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Molecular and Phylogenetic Status of Fasciola sp., of Cattle in Qena, Upper Egypt



Mosaab A. Omar, Asmaa M. Metwally and Khaled Sultan
 
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ABSTRACT

The species of liver fluke of the genus Fasciola (phylum platyhelminthes, order Digenea, Family Fasciolidae) are obligatory parasites that inhabit the large biliary ducts of herbivore animals as well as man. Reports on the species of Fasciola present in the Nile Delta, Egypt, appear controversial. In the current study a precise identification of Fasciola isolates from cattle in Qena province, Upper Egypt was done based on examination of the second Internal Transcribed Spacer (ITS2) and the mitochondrial cytochrome oxidase subunit I (COI). Amplification, sequencing and phylogenetic examination revealed that the collected Fasciola isolates represent only one species which is Fasciola hepatica.

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Mosaab A. Omar, Asmaa M. Metwally and Khaled Sultan, 2013. Molecular and Phylogenetic Status of Fasciola sp., of Cattle in Qena, Upper Egypt. Pakistan Journal of Biological Sciences, 16: 726-730.

DOI: 10.3923/pjbs.2013.726.730

URL: https://scialert.net/abstract/?doi=pjbs.2013.726.730
 
Received: December 08, 2012; Accepted: February 25, 2013; Published: April 04, 2013



INTRODUCTION

Fascioliasis is an important disease caused by members of genus Fasciola, transmitted by freshwater lymnaeid snails and infects many livestock species as well as man. Identification of Fasciola species depends mainly on morphological examination (Itagaki and Tsutsumi, 1998; Amer et al., 2011). Fasciola hepatica and F. gigantica thought to be the main causes of fascioliasis allover the world, the overlapping distribution both species has led to a long ranging controversy on the taxonomic identity of Fasciola species (Mas-Coma, 2004). The existence of a hybrid form of Fasciola complicates the problem of identification and subsequently misaddressing of exact epidemiological information on fascioliasis.

DNA studies and using of molecular tools aid in the exact identification of parasites. In ribosomal DNA (rDNA) the Internal Transcribed Spacer 2 (ITS2) gene have proven useful for diagnostic purposes at the level of species (Morgan and Blair 1995; Leon-Regagnon et al., 1999). ITS2 sequences have also been used to characterize and identify different Fasciola spp., (Huang et al. 2004; Amer et al., 2011). While, mitochondrial DNA (mt DNA) genes proves to be excellent markers to differentiate in-between closely-related species and testing the polymorphism of Fasciola species (Amer et al., 2011).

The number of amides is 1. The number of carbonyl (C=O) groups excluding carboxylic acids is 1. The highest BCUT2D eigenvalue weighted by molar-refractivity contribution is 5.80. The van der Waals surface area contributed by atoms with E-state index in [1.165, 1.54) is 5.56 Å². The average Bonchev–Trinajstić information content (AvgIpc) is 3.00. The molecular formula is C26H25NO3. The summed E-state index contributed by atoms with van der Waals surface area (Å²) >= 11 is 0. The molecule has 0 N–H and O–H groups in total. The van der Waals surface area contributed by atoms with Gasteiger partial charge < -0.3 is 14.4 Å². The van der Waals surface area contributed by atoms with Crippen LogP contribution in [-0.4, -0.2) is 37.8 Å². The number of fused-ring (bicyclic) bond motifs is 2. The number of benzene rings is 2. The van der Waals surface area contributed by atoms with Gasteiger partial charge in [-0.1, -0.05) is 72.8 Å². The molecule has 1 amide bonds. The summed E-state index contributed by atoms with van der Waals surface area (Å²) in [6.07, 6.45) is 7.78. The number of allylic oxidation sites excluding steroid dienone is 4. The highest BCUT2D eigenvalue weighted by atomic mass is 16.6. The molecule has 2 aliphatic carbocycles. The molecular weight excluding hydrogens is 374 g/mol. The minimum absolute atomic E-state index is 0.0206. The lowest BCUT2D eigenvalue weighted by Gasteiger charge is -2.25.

In Egypt, F. hepatica and F. gigantica are prevalent among livestock’s in the Nile delta (Lotfy and Hillyer, 2003) results showed that identification of Egyptian Fasciola based only on morpho-metric criteria is not a countable. Dar et al. (2012) confirmed the presence of F. hepatica, F. gigantica besides the hybrid form in Egypt. The pervious Egyptian studies focused on Fasciola isolates collected from Cairo and Delta region, with no information about situation in Upper Egypt.

So that in the present study, nucleotide sequences of the mitochondrial DNA, cytochrome oxidase subunit 1 (CO1) and Internal Transcribed Spacer 2 (ITS2) of the ribosomal RNA gene were used to identify Fasciola species that infects cattle in Qena, Upper Egypt.

MATERIALS AND METHODS

Parasitic samples: During visits to Qena city slaughter house, Upper Egypt (26°1012, N 32°4337 E), adult Fasciola specimens were obtained alive from biliary ducts of freshly slaughtered cattle. The collected specimens were washed thoroughly in physiological saline, preserved in ethyl alcohol 70% prior to genetic study.

Nucleic Acid extraction and amplification: Genomic DNA was extracted from two flukes by using a QIAGEN genomic DNA kit according to manufacturer protocol. The rDNA region spanning the ITS2 and a partial fragment of the mitochondrial CO1 gene were amplified by Polymerase Chain Reaction (PCR). The following universal trematode primer sets were used following Bowles et al. (1995) as follows for CO1 region: FH5 (forward): 5'-TTTTTTGGGCATCCTGAGGTTTA-3' and FH3 (reverse):5'-TAAAGAAAGAACATAATGAAAAT AATC -3' and for ITS2 region: 3S (forward):5'-GGTACCG GTGGATCACTCGGCTCGTG-3' and A28 (reverse): 5'-GGGATCCTGGTTAGTTTCTTTTCCTCCGC-3'.

The PCR amplification was performed following the standard protocol (White, 1993) with minor modifications as described elsewhere (Prasad et al., 2007). For DNA sequencing the PCR products were purified using the Geneclean2 PCR purification kit according to manufacturer protocol and sequenced in both directions using PCR primers.